After checking out the play, I think that there are lots of sensations evoked towards Linda. There is pity and sympathy and some animosity at her rejecting Willy the opportunity to operate in Alaska. She is a hard-working other half and caring mother. One might blame her for Willy’s suicide however this would be extreme, as she feels that she needs to accompany what Willy thinks and not interfere.
To begin with, there is her relationship with her sons. She enjoys them very much, and wants the very best for them.
When they get back she is obviously very happy.
She says: “It was so good to see them shaving together, one behind the other, in the bathroom.”
We can see that she is a caring and devoted mom when she safeguards Biff whilst Willy criticises him:
Willy: “… But it’s more than 10 years now and he has yet to make thirty-five dollars a week!”
Linda: “He’s finding himself, Willy.”
Willy: “Not discovering yourself at the age of thirty-four is a disgrace!”
Willy: “The difficulty is he’s lazy, goddammit!”
Linda: “Willy, please!”
Her sons disappoint her, specifically when they desert Willy at Frank’s Chop House where they were meant to be having supper with him.
She is angry with them, and yells at them:
“You welcome him to dinner. He eagerly anticipates everything day– and after that you desert him there. There’s no complete stranger you ‘d do that to!”
“Get out of here, both of you, and do not return!”
“You’re a pair of animals! Not one, not another living soul would have the ruthlessness to walk out on that male in a dining establishment.”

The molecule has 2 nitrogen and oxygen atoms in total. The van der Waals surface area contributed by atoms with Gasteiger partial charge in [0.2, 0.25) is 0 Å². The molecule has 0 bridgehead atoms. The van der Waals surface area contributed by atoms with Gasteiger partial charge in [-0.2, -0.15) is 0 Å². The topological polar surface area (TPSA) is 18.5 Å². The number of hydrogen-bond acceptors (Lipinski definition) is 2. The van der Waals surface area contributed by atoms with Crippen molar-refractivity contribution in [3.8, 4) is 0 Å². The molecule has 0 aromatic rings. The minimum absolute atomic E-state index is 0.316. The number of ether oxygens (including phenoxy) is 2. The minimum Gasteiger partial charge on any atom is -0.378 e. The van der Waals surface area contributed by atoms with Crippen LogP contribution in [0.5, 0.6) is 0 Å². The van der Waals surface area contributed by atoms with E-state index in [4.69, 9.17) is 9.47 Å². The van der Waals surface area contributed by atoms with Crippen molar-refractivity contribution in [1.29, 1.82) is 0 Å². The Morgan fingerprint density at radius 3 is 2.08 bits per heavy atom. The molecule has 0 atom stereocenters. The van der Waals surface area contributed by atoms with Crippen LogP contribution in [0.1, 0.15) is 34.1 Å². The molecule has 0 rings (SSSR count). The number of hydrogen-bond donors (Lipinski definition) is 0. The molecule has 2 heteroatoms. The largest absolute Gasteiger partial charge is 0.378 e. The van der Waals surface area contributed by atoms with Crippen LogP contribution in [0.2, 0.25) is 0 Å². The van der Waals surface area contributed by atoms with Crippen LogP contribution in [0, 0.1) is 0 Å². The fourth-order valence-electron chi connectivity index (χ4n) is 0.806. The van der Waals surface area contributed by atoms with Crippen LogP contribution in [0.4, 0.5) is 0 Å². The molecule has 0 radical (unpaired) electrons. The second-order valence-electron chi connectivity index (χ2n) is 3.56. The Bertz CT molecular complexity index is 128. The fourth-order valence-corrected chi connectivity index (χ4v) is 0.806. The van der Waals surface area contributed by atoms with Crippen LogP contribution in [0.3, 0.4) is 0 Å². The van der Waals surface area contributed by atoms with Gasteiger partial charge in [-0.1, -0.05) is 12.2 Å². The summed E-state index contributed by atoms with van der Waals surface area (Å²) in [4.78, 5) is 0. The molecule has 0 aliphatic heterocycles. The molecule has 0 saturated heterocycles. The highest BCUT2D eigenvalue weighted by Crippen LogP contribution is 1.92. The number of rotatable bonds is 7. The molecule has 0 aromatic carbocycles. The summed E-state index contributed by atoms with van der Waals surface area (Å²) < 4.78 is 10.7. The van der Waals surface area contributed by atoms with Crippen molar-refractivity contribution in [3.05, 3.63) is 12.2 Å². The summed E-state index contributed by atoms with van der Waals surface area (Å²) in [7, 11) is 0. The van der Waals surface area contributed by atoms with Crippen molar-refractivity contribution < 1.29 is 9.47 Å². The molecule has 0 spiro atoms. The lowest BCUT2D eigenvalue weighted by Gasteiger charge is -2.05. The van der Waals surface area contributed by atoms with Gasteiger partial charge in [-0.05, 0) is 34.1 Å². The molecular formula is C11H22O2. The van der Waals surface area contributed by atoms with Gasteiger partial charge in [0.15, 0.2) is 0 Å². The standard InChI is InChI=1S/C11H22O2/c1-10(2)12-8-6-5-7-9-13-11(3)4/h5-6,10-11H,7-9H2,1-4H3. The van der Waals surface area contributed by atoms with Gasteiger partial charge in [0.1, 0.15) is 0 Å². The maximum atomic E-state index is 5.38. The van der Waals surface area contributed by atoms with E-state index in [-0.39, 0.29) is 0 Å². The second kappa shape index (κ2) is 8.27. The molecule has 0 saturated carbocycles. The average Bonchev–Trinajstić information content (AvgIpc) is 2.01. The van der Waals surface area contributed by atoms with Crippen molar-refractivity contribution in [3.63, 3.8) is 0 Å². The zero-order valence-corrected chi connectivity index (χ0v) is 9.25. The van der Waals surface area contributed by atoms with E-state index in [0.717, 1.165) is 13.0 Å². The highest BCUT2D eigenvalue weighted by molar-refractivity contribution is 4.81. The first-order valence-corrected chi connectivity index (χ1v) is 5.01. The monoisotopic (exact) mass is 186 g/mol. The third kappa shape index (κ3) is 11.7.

Regardless of this, Biff and Pleased love her quite and regard her. Biff refers to her as his “buddy” and is disturbed to see her hair turning grey:
Biff: “… Your hair got so grey.”
Linda: “Oh, it’s been grey because you remained in high school. I simply stopped dyeing it, that’s all.”
Biff: “Color it again, will ya? I do not desire my pal looking old.”
Delighted also respects her and when he describes the sort of lady he wish to fulfill, he states:
“… Someone with character, with resistance! Like Mama, y’ know?”
He also says this of her: “What a female! They broke the mould when they made her. You understand that Biff?”
Biff is likewise sensitive to the way Willy treats her, and defends her when Willy keeps silencing her:
“Stop making excuses for him! He always, constantly cleaned the floor with you. Never ever had an ounce of respect for you.”
Linda: “Oliver constantly believed the greatest of him …”
Willy: “Will you let me talk?”
Biff: “Don’t chew out her, Pop, will ya?”
Willy: “I was talking, wasn’t I?”
Biff: “I don’t like you yelling at her all the time, and I’m tellin’ you, that’s all.”
Willy: “What’re you, takin’ over this home?”
Linda: “Willy …”
Willy: “Don’t take his side all the time, goddammit!”
Biff: “Stop yelling at her!”
Linda is likewise experiencing the monetary state of the family, and is distressed at her sons’ absence of support.